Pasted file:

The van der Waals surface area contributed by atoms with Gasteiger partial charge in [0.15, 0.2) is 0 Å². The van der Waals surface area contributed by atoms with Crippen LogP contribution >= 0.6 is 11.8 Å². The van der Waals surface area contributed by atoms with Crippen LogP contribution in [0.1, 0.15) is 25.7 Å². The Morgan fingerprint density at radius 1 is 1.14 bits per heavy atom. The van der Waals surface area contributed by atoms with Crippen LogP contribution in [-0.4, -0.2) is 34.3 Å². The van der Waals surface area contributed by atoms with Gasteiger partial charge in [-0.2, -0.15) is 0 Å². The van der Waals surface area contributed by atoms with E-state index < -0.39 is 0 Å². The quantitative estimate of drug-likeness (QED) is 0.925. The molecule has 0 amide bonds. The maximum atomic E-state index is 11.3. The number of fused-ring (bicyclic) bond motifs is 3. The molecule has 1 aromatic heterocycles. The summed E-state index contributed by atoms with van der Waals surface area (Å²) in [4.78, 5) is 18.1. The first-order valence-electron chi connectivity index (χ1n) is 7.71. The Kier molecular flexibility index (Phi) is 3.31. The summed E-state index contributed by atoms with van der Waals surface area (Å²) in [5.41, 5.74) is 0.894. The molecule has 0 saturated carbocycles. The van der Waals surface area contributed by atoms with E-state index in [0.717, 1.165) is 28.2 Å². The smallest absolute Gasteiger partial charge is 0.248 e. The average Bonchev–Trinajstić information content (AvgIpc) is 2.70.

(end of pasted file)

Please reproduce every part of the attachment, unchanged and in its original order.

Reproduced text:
The van der Waals surface area contributed by atoms with Gasteiger partial charge in [0.15, 0.2) is 0 Å². The van der Waals surface area contributed by atoms with Crippen LogP contribution >= 0.6 is 11.8 Å². The van der Waals surface area contributed by atoms with Crippen LogP contribution in [0.1, 0.15) is 25.7 Å². The Morgan fingerprint density at radius 1 is 1.14 bits per heavy atom. The van der Waals surface area contributed by atoms with Crippen LogP contribution in [-0.4, -0.2) is 34.3 Å². The van der Waals surface area contributed by atoms with Gasteiger partial charge in [-0.2, -0.15) is 0 Å². The van der Waals surface area contributed by atoms with E-state index < -0.39 is 0 Å². The quantitative estimate of drug-likeness (QED) is 0.925. The molecule has 0 amide bonds. The maximum atomic E-state index is 11.3. The number of fused-ring (bicyclic) bond motifs is 3. The molecule has 1 aromatic heterocycles. The summed E-state index contributed by atoms with van der Waals surface area (Å²) in [4.78, 5) is 18.1. The first-order valence-electron chi connectivity index (χ1n) is 7.71. The Kier molecular flexibility index (Phi) is 3.31. The summed E-state index contributed by atoms with van der Waals surface area (Å²) in [5.41, 5.74) is 0.894. The molecule has 0 saturated carbocycles. The van der Waals surface area contributed by atoms with E-state index in [0.717, 1.165) is 28.2 Å². The smallest absolute Gasteiger partial charge is 0.248 e. The average Bonchev–Trinajstić information content (AvgIpc) is 2.70.